Annual Report Finds Harvard Kennedy School Faculty Remains Largely White, Male


Harvard Square Celebrates Oktoberfest


Harvard Corporation Members Donated Big to Democrats in 2020 Elections


City Council Candidates Propose Strategies for Supporting Low-Income Residents at Virtual Forum


FAS Dean Gay Hopes to Update Affiliates on Ethnic Studies Search by Semester’s End


Weekends at 157 Camden St., Boston

By Frank Rich

ITS GETTING worse all the time. You look at this crazy, screwed-up world bursting out all around you, and you wonder how long it will be before you're as nuts as Mayor Daley and his cops. So what can you do? You can cancel your subscription to the Times and start reading Field and Stream. Or hide in your room and watch I Dream of Jeannie on TV. Or take drugs and forget about everything.

Or you can take solace in the sick joke. You can think about how this mess could be even worse than it already is. You can stay a step ahead of this progression of American society, feel superior to it, feel creative, laugh and enjoy. Black humor becomes a black plague, and the plague becomes an orgy of delight.

But there is an every increasing obstacle in the way of all this happiness. As America sinks deeper into its illness, it is becoming more and more difficult to keep a step ahead of it. It is necessary to be sicker than Mencken was 40 years ago, sicker then Lenny Bruce was ten years ago, sicker than Philip Roth was last week.

So you can understand the size of the creative problems now facing Blood, the new "satire in poor taste" currently trying to make a go of it in Boston. At the moment, Blood's creators have not exactly solved these problems, but they have taken a healthy (or is it crippled?) step toward this end.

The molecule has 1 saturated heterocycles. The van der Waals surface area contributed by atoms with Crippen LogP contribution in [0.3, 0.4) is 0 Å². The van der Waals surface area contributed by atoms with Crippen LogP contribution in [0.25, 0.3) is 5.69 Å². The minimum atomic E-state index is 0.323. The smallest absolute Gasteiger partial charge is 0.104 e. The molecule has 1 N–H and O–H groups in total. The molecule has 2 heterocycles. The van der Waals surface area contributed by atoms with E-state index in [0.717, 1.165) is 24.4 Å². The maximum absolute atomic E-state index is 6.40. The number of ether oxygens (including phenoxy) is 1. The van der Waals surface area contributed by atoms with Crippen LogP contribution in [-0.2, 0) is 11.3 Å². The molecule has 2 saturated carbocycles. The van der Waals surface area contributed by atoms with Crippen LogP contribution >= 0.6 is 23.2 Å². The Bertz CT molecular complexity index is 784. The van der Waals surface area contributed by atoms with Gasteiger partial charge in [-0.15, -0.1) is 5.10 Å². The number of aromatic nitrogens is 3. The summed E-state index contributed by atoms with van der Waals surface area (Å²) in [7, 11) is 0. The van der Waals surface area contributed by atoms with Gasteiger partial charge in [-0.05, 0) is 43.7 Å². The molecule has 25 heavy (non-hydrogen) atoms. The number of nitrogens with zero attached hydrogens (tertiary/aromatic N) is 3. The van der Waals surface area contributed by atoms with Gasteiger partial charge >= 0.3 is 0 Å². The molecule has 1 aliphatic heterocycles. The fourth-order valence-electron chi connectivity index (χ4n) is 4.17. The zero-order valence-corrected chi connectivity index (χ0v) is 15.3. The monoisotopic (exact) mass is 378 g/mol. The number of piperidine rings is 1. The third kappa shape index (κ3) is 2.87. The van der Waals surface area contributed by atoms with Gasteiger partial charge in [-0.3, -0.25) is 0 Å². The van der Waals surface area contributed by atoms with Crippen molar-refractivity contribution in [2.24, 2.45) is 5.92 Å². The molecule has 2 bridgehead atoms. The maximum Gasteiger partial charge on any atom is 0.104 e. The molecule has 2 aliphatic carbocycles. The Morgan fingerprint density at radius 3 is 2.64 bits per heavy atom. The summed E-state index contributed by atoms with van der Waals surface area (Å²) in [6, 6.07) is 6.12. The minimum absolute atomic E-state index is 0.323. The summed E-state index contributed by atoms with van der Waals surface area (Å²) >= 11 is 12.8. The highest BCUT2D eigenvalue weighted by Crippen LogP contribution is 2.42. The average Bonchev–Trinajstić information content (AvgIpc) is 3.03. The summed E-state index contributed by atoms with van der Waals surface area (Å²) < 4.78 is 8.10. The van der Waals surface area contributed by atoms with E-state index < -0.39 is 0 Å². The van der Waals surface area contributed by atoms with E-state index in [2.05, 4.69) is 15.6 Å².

Regrettably, the first half-dozen of Blood's humorous black-out sketches do not give this impression. Bits about demonstrator-police confrontations or modern sex hangups stay abreast with our civilization rather than transcending it.

Yet just as everything looks deadly, writer John Eskow comes up with some creations that are grotesque enough to make it all worthwhile: an NBC memorial program on the assassination of "Miss America" host Bert Parks, an unmentionable comment on Jerry Lewis and muscular-distrophy charity campaigns, a hip black guy who insists on being referred to as "colored" and who hates James Brown, a television writer who dreams up the show "Clap City: the continuing story of a gonorrhea epidemic."

BESIDES material like this, Eskow and director Jarry Presko (an alumnus of Richard Scheckner's Dionysus in '69) have a cast that knows just how to kick someone in the groin.

Debby Eranke and Connie Wilkinson, Blood's girls, do very nicely with such characters as a dumb stewardess, Jesus' Jewish mother, and a middle-aged busybody who tells a blind man that "Helen Keller was a credit to your race." Nelson O'Brien glides through one of the truest David Susskind impressions ever--sanctimonious stupidity carried to the infinite degree.

And there is Scott Nye. Whether he is called upon to impersonate a transvestite Ozzie Nelson, an hysterical Ronald Reagan, or a sexually incompetent David Eisenhower, Mr. Nye always disposes of his chores with a wild sense of reality--a comic precision that tells us he has seen where we are heading and has puked his guts out at the spectacle. He never fails to lift any segment he appears in; writer Eskow has got to raise the whole entertainment up to the standard this comedian sets.

Of course, that is what the people at Blood are working on right now. They are cutting, sharpening and editing. Many of the sketches have good central jokes that never quite make it in the execution (such as an ambiguous Edward Albee parody), and others need to be thrown out entirely.

There is little spare money at Blood, which is located in a loft on what must be one of the most apocalyptically dark streets in the world. The playhouse is bare and chilly, but if Blood can get an audience to come in and warm the place up, it might yet develop its blossoming sickness into a grossly wonderful malignancy.

Want to keep up with breaking news? Subscribe to our email newsletter.